Race question muted, but not eliminated on marriage license application
George Copeland Jr. | 9/20/2019, 6 a.m.
Virginia couples preparing for their wedding day no longer have to identify their race on their application for a marriage license, according to an opinion issued by Virginia Attorney General Mark R. Herring.
A revised state form for the licenses makes the formerly mandatory question one couples can opt out of answering.
“The statute plainly requires a question about race be asked,” Mr. Herring wrote in a Sept. 13 memorandum to Janet Rainey, director and state registrar of the Virginia Division of Vital Records.
“But no provision of the statute expressly requires the couple to identify their race or says what happens if they decline to do so.”
He said local circuit court clerks should issue a marriage license regardless of whether an applicant answers the race question.
“Any statute requiring a governmental official to deny a marriage license to an applicant who declines to provide information about his or her race would raise serious constitutional questions,” he wrote.
The state Division of Vital Records has revised the application so couples know they do not have to answer the question.
Three couples seeking marriage licenses in Arlington and Rockbridge County launched a federal lawsuit against circuit court clerks and Ms. Rainey on Sep. 5, objecting to the race requirement for a Virginia marriage license, as well as the usage of “unscientific, highly controversial, misleading, useless and tainted categories,” according to the suit.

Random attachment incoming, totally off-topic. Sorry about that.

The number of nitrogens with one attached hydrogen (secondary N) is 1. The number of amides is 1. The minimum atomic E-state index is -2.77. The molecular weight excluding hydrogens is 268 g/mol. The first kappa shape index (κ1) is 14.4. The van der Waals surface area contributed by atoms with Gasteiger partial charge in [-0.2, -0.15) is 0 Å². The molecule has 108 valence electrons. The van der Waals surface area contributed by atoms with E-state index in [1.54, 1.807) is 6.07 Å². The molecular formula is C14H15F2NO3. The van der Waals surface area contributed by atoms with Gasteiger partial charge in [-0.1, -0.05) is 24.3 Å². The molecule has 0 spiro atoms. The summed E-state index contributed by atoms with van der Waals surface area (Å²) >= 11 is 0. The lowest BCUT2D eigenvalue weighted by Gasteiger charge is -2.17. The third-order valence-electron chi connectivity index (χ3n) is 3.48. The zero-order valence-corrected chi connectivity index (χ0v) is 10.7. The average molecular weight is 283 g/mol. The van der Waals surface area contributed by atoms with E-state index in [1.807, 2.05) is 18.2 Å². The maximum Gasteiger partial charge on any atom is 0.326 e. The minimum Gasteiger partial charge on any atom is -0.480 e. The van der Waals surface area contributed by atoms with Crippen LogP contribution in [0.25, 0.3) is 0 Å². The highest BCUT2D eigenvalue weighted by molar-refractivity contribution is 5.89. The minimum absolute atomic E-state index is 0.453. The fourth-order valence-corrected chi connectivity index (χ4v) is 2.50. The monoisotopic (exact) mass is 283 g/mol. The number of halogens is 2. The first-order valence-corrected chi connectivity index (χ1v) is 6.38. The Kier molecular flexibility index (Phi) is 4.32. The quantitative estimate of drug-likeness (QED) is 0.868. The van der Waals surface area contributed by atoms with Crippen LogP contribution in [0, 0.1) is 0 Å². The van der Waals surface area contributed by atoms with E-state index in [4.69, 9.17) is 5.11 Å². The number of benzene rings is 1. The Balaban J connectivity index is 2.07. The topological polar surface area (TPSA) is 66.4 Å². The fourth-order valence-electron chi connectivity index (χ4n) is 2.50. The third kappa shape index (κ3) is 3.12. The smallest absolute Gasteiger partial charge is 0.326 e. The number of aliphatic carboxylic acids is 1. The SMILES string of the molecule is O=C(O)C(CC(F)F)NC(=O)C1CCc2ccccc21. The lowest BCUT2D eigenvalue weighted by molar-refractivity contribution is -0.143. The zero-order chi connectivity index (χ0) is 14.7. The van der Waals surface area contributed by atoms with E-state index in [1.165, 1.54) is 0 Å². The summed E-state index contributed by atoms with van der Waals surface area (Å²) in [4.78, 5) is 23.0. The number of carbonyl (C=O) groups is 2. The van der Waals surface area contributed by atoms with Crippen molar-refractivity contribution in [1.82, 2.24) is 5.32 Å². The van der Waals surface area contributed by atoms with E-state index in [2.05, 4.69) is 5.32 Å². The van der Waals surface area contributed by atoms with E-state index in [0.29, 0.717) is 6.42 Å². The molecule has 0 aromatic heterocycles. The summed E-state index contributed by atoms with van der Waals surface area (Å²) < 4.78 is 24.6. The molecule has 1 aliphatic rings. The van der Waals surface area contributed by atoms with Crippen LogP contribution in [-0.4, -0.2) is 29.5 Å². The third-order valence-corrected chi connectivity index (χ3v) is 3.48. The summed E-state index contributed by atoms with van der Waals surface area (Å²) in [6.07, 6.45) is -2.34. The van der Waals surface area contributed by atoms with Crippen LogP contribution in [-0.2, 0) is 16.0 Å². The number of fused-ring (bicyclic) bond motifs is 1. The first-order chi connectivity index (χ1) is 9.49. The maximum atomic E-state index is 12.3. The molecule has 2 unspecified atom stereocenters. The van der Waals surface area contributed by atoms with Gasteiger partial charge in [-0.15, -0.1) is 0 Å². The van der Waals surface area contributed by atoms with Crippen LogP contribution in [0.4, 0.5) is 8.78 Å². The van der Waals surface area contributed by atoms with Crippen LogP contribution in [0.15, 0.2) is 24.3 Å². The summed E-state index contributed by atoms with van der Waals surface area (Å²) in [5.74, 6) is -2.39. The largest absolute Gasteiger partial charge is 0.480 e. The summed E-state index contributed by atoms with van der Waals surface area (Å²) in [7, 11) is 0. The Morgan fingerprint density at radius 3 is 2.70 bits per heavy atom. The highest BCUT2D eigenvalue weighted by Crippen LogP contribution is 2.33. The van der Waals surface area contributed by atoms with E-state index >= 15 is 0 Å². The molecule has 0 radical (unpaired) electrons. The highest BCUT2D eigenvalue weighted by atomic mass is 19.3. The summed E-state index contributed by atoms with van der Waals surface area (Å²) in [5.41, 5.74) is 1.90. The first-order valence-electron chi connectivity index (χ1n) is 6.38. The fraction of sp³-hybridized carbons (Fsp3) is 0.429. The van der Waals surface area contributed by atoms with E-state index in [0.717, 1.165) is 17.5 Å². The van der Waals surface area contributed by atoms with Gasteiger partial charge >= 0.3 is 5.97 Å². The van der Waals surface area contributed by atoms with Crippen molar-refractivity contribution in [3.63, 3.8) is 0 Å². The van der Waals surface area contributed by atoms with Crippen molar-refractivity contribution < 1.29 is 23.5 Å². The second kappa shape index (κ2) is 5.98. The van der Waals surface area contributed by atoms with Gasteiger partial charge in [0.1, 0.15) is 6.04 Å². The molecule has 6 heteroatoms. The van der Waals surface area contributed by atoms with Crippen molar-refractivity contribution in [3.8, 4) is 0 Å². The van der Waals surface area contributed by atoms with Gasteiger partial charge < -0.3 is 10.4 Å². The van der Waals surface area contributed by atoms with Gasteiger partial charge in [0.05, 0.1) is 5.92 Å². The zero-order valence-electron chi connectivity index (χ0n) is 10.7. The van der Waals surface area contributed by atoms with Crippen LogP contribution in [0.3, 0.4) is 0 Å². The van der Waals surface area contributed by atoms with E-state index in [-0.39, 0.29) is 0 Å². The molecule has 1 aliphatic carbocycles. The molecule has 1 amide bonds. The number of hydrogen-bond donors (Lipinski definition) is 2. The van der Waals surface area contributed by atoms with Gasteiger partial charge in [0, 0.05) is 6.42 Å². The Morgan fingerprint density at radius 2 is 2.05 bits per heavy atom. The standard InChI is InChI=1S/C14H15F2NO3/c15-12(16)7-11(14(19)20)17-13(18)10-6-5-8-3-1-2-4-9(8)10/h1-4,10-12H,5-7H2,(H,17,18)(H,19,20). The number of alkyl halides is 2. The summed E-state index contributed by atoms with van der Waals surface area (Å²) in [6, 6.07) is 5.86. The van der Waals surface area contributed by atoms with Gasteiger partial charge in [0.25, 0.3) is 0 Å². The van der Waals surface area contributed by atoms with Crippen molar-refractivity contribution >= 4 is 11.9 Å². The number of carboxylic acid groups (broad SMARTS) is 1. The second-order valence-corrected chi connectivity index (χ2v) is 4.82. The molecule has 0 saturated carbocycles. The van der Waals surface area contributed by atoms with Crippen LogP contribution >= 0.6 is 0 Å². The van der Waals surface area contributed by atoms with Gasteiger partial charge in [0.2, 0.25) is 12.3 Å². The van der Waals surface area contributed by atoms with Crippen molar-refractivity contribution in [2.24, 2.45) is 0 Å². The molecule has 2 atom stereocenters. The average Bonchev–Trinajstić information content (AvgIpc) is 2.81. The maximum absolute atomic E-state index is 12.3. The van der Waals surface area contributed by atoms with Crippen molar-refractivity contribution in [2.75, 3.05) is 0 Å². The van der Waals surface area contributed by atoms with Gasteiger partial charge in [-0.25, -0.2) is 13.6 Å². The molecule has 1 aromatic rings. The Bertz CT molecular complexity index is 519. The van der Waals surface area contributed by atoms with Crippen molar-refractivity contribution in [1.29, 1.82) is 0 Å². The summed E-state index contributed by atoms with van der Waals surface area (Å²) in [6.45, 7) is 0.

“Fifty-two years after the Supreme Court struck down laws preventing the marriage of white and non-white persons,” the lawsuit stated, “the Commonwealth of Virginia continues to require its residents, including plaintiffs, affirmatively to label themselves, against their will, according to categories rooted in a malignant statu- tory scheme working to the detriment of non-white persons.”
Rockbridge County provided a couple that questioned the requirement with a list of more than 200 potential races that included “American,” “Aryan,” “Moor” and “Mulatto,” according to the lawsuit.
“Anything that sets up the potential to lead to discrimination is probably not a good thing,” said Edward F. Jewett, clerk of the Richmond Circuit Court Clerk, who learned of the revision last Friday.
The statute mandating the race question on marriage licenses was briefly removed in 2003 by the General Assembly, only to be reinstated two years later. Mr. Jewett noted that in both instances, the decisions were near unanimous, with legislators pointing to the “important statistical information” such informa- tion provided.
While the revised form allows couples to select “declined to answer” when selecting their race, it doesn’t remove the question. Because of this, the couples are continuing their lawsuit in hopes of having the statute removed from Virginia law entirely.
Mr. Jewett noted that federal judges may rule the lawsuit is without merit because couples no longer have to answer the question. He further speculated that state lawmakers may beat the couples to the punch, adding, “I expect that it will be ad- dressed in the General Assembly and maybe the question will disappear in the spring.”